The analogies that come to mind describing Big Oil are plentiful…and none too kind.
“In other words, an industry driven by profit above all is attempting to rebrand itself as a champion for the poor”.
Over the course of this year, Pope Francis will ramp up his foray into the politically charged debate for action on climate change. It begins unofficially with Tuesday’s Vatican summit, co-hosted by United Nations Secretary-General Ban Ki-Moon. This summer, Francis will publish his widely anticipated encyclical, a Catholic document that will examine man’s moral relationship with nature.
Unlike the usual discussions of climate change as an economic and scientific issue, Francis conveys it as a moral cause. His past comments—that it “is man who has slapped nature in the face”—frame the issue in vivid and urgent terms. He’s presented the fossil fuel industry with a challenge. Though they have a well-worn playbook for countering the economic, political, and scientific need for climate change action, industry is in relatively new territory with religion. How will they reply?
Here’s a hint: Heartland Institute, a conservative think tank closely aligned with the fossil fuel industry and climate-change denial, will send its own “experts” to the Vatican to argue against the Pope’s points in a side panel for reporters. These experts will no doubt parrot the usual Heartland line, distorting the scientific consensus of humans’ impact on the climate and its consequences. “The world’s poor will suffer horribly if reliable energy—the engine of prosperity and a better life—is made more expensive and less reliable by the decree of global planners,” Heartland Institute President Joe Bast wrote in a press release. The American Petroleum Institute (API), the oil industry’s lobby arm, reprised a similar theme, telling The Guardian, “fossil fuels are a vital tool for lifting people out of poverty around the world, which is something we’re committed to.”
In other words, an industry driven by profit above all is attempting to rebrand itself as a champion for the poor. If you take this logic a step further, like Alex Epstein, founder of Center for Industrial Progress (and fossil fuel consultant), did in his 2014 book, The Moral Case for Fossil Fuels, it is the world that owes industry executives a debt of gratitude. “I believe that we owe the fossil fuel industry an apology,” he writes. “While the industry has been producing the energy to make our climate more livable, we have treated it as a villain. We owe it the kind of gratitude that we owe anyone who makes our lives much, much better.” Epstein is confident in fossil fuels’ ability to make the world “wonderful for human life.”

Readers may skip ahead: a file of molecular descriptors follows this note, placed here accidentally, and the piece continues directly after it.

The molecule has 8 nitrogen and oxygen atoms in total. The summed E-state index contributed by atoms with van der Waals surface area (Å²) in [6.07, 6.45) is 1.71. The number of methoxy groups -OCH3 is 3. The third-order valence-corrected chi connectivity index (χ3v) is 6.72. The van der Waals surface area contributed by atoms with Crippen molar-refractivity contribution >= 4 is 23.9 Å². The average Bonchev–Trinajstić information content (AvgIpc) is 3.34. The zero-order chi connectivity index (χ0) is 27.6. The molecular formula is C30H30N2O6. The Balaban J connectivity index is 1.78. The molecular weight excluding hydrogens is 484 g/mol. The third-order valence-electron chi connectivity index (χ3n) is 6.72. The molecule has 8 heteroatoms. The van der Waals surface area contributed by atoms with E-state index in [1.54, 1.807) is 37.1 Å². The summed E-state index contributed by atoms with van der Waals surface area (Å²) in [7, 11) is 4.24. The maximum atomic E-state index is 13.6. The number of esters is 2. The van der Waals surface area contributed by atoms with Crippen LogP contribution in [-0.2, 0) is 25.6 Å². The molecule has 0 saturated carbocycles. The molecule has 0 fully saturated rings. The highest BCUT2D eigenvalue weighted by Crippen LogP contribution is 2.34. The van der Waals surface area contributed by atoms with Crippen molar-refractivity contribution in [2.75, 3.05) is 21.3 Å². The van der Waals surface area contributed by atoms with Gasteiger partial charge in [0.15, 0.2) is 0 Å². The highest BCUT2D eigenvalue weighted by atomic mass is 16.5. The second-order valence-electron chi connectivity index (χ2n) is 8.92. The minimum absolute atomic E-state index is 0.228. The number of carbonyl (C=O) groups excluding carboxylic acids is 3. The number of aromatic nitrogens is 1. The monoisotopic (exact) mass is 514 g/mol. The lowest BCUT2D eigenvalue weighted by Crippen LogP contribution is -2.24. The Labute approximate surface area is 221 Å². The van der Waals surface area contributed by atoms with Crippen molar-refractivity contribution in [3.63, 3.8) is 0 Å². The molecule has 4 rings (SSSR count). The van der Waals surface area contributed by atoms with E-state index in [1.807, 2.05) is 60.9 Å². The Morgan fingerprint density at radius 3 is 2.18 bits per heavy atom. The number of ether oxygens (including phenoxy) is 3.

These critics, except maybe for Epstein, do have a point: It is an immense challenge to transition the world to clean energy without heaping burden on the poor, and it would also be unfair to expect countries such as India to make the same drastic cuts to carbon pollution as the United States and Europe.
This is the central divide of ongoing talks for an international climate deal: How much should industrialized nations contribute and how much should the developing world? Because of that gulf, India won’t be identifying a peak date for carbon pollution; China has identified a date after 2030; the United States will bring its emissions down at least 26 percent by 2025. It is not easy to balance the needs of 100-plus countries, and the Kyoto Treaty and Copenhagen both fell apart largely due to this conflict.
That doesn’t mean the fossil fuel industry has the moral high ground. Inaction today guarantees irreversible warming for centuries to come. Far from making the environment “wonderful,” as Epstein says, carbon pollution lands hardest on the people with the fewest resources to adapt. It means more extreme weather, rising food insecurity, an increase in vector-borne diseases, and higher levels of water contamination. Climate change and air pollution already impose a huge cost on the world’s poor, which Heartland and API overlook—the impacts of extreme weather and sea level rise, for example, mean low-lying nations such as Bangladesh have the most to lose. An independent report in 2012 from the group DARA International linked 400,000 deaths per year, worldwide, to climate change.
Fossil fuels are just as dangerous in the immediate term as they will be years from now. The same DARA report attributed five million deaths annually to burning fossil fuels, as carbon-intensive economies see many deaths from outdoor air pollution, indoor smoke from poor ventilation, occupational hazards, and skin cancer. China and India, in fact, should arguably be more motivated to transition to cleaner fuels in the near term. Their citizens are choking on their cities’ polluted air.
In 2013, the world spent $550 billion on direct subsidies for fossil fuels. “On average, the richest 20 percent of households in low- and middle-income countries capture 43 percent of fuel subsidies,” an International Monetary Fund report found. It’s an all-too-typical trend: The rich stay on top, and the rest suffer the consequences. The people most responsible for climate change hardly need Pope Francis on their side.